individuals could swap out parts of C-rations (applesauce for babies and

candies for kids!).



This was something we saw repeatedly in the aftermath of Katrina. When

individuals had to fight to find food or water, it meant looking out for

yourself. You had to do whatever it took to find water for your kids or

food for your parents. But when these basic needs were met, people began

to look out for each other, working together and constructing a community.



If the relief organizations had saturated the city with food and water in

the first two or three days, the desperation, frustration and ugliness

would not have set in.



Flush with the necessities, we offered food and water to passing families

and individuals. Many decided to stay and join us. Our encampment grew to

80 or 90 people.

> From a woman with a battery-powered radio, we learned that the media was

talking about us. Up in full view on the freeway, every relief and news

organizations saw us on their way into the city. Officials were being

asked what they were going to do about all those families living up on

the freeway. The officials responded that they were going to take care of

us. Some of us got a sinking feeling. "Taking care of us" had an ominous

tone to it.



Unfortunately, our sinking feeling (along with the sinking city) was

accurate. Just as dusk set in, a sheriff showed up, jumped out of his

patrol vehicle, aimed his gun at our faces and screamed, "Get off the

fucking freeway." A helicopter arrived and used the wind from its blades

to blow away our flimsy structures. As we retreated, the sheriff loaded

up his truck with our food and water.



Once again, at gunpoint, we were forced off the freeway. All the law

enforcement agencies appeared threatened when we congregated into groups

of 20 or more. In every congregation of "victims," they saw "mob" or

"riot." We felt safety in numbers. Our "we must stay together" attitude

was impossible because the agencies would force us into small atomized groups.



In the pandemonium of having our camp raided and destroyed, we scattered

once again. Reduced to a small group of eight people, in the dark, we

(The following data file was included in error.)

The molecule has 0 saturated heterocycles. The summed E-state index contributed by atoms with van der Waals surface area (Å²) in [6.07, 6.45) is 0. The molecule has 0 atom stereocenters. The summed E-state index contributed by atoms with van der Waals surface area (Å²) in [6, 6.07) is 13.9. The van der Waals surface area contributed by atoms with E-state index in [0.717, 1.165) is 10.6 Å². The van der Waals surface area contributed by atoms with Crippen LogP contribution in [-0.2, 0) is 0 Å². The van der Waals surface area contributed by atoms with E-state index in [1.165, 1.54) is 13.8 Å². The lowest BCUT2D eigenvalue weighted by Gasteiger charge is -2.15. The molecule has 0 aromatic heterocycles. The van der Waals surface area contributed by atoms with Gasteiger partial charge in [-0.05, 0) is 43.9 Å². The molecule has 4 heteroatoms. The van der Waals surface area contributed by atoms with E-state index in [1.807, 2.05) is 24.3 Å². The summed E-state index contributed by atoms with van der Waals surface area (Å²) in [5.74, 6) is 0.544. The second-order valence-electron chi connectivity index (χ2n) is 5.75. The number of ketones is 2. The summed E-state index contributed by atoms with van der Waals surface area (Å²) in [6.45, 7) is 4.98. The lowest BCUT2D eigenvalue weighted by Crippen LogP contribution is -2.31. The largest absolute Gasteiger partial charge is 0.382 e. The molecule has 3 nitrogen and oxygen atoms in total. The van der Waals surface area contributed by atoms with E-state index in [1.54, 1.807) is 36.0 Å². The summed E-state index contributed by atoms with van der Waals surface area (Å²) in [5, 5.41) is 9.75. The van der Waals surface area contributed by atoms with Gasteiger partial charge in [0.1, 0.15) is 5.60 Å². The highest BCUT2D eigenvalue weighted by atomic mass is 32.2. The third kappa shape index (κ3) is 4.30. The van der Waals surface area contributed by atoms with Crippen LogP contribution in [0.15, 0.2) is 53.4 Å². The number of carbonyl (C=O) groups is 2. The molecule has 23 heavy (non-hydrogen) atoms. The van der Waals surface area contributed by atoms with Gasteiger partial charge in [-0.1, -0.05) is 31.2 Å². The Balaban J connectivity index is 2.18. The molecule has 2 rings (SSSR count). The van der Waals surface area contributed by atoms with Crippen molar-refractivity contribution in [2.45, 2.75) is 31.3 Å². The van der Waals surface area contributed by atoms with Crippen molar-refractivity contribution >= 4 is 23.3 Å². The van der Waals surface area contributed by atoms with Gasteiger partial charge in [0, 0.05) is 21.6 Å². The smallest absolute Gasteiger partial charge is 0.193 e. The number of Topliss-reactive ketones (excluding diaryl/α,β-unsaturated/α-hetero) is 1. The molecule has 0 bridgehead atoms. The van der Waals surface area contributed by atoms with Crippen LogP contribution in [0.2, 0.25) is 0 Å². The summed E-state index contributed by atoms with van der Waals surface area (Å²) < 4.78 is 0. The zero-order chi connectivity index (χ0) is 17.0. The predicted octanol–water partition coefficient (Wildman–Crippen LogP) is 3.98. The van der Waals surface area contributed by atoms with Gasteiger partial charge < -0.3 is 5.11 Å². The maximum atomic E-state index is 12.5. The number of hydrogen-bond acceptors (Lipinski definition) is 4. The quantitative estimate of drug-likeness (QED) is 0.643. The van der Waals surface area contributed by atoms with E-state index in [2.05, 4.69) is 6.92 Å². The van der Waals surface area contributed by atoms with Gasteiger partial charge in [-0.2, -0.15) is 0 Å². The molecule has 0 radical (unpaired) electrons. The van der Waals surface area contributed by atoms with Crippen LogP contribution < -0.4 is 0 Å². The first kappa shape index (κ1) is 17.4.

sought refuge in an abandoned school bus, under the freeway on Cilo

Street. We were hiding from possible criminal elements, but equally and

definitely, we were hiding from the police and sheriffs with their

martial law, curfew and shoot-to-kill policies.



The next day, our group of eight walked most of the day, made contact

with the New Orleans Fire Department and were eventually airlifted out by

an urban search-and-rescue team.



We were dropped off near the airport and managed to catch a ride with the

National Guard. The two young guardsmen apologized for the limited

response of the Louisiana guards. They explained that a large section of

their unit was in Iraq and that meant they were shorthanded and were

unable to complete all the tasks they were assigned.





* * *



WE ARRIVED at the airport on the day a massive airlift had begun. The

airport had become another Superdome. We eight were caught in a press of

humanity as flights were delayed for several hours while George Bush

landed briefly at the airport for a photo op. After being evacuated on a

Coast Guard cargo plane, we arrived in San Antonio, Texas.



There, the humiliation and dehumanization of the official relief effort

continued. We were placed on buses and driven to a large field where we

were forced to sit for hours and hours. Some of the buses didn't have air

conditioners. In the dark, hundreds of us were forced to share two filthy

overflowing porta-potties. Those who managed to make it out with any

possessions (often a few belongings in tattered plastic bags) were

subjected to two different dog-sniffing searches.



Most of us had not eaten all day because our C-rations had been

confiscated at the airport--because the rations set off the metal

detectors. Yet no food had been provided to the men, women, children,

elderly and disabled, as we sat for hours waiting to be "medically

screened" to make sure we weren't carrying any communicable diseases.



This official treatment was in sharp contrast to the warm, heartfelt

reception given to us by ordinary Texans. We saw one airline worker give

her shoes to someone who was barefoot. Strangers on the street offered us

money and toiletries with words of welcome.



Throughout, the official relief effort was callous, inept and racist.

There was more suffering than need be. Lives were lost that did not need

to be lost.



LARRY BRADSHAW and LORRIE BETH SLONSKY are emergency medical services

(EMS) workers from San Francisco and contributors to Socialist Worker.

They were attending an EMS conference in New Orleans when Hurricane

Katrina struck. They spent most of the next week trapped by the

flooding--and the martial law cordon around the city.

updated 8 years ago